Skip to content

Difficult Conversations: Love, Tolerance and Acceptance

Conversation 1719x900

February 25, 2019


by Joel McDonald

Last year, I had the opportunity to attend a fireside featuring Tom Christofferson hosted by the McLean Virginia Stake. The fireside was titled, That We May Be One. Many readers will recognize this as being the title of Christofferson’s book, where he shares his experience as a gay Mormon who asked to be excommunicated, enjoyed a long-term relationship, came back to the church, and was rebaptized after his relationship ended. Tom’s story is one that likely resonates with both straight and active Mormons who may see the parallels between his story and that of the prodigal son. It may also resonate with gay and lesbian Mormons who seek a hopeful example as they strive to live up to the standards of their faith. As Christofferson says often, his story and experience are not that of all gay and lesbian Mormons, and his decision to return to the church is not meant to be a prescription for all gay and lesbian Mormons. Reinforcing this, publisher’s preface of Christofferson’s book, notably from Deseret Book, includes, “Although we recognize that not every LGBTQ individual’s experience will mirror Tom’s, we hope that his contribution to the dialog will open doors and offer perspectives that readers may not have considered.”

Pulling up to the stake center, about fifteen minutes late due to many slowdowns along my five-hour journey, I felt the same nerves I feel every time I pull into a church parking lot. Walking in, I was surprised at just how many people were sitting in the chapel and in overflow listening to Christofferson speak. Taking a seat near the back of the overflow, I glanced around the room and quickly realized that it appeared the crowd was mostly straight, husbands and wives sitting together. I was a little amazed that so many had taken their Sunday evening to hear someone speak about being gay from the pulpit. For me, this was a first. I was somewhat caught up in the novelty that it was actually happening. Twelve years ago, as I was coming to terms with my own sexuality while still serving as a missionary, I would have never imagined this being possible. It felt like progress.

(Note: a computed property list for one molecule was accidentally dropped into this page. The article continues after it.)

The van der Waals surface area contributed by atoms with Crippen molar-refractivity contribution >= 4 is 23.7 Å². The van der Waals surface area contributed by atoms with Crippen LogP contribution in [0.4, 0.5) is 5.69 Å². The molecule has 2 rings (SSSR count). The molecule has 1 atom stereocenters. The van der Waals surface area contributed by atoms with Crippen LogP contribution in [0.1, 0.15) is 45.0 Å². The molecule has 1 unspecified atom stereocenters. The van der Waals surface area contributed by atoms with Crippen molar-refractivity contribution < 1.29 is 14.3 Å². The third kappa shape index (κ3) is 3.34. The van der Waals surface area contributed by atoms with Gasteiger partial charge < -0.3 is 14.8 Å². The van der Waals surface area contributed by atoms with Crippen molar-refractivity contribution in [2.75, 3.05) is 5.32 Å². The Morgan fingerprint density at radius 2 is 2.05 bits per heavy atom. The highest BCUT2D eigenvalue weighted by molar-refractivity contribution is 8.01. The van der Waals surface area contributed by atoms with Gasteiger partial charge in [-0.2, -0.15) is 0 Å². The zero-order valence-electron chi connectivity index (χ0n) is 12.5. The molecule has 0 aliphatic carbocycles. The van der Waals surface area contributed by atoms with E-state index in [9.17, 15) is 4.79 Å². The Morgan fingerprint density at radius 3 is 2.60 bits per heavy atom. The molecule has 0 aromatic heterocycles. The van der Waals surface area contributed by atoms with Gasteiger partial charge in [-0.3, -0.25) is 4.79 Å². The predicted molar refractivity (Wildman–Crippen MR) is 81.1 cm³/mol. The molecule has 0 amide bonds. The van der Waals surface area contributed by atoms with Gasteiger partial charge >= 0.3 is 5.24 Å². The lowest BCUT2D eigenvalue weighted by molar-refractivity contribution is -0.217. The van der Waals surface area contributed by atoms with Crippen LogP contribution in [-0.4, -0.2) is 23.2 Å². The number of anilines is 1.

As I listened to Christofferson speak and answer questions, I noted that he seemed cautious in what he said and the answers he gave. It was clear that he knew his audience, and while he would occasionally offer hope of affirmation in general to gay and lesbian Mormons by saying that he believed in the possibility of future revelation pertaining to him and them, he definitely spoke from the perspective of an active Latter-day Saint speaking to other active Latter-day Saints who were mainly straight and cisgendered.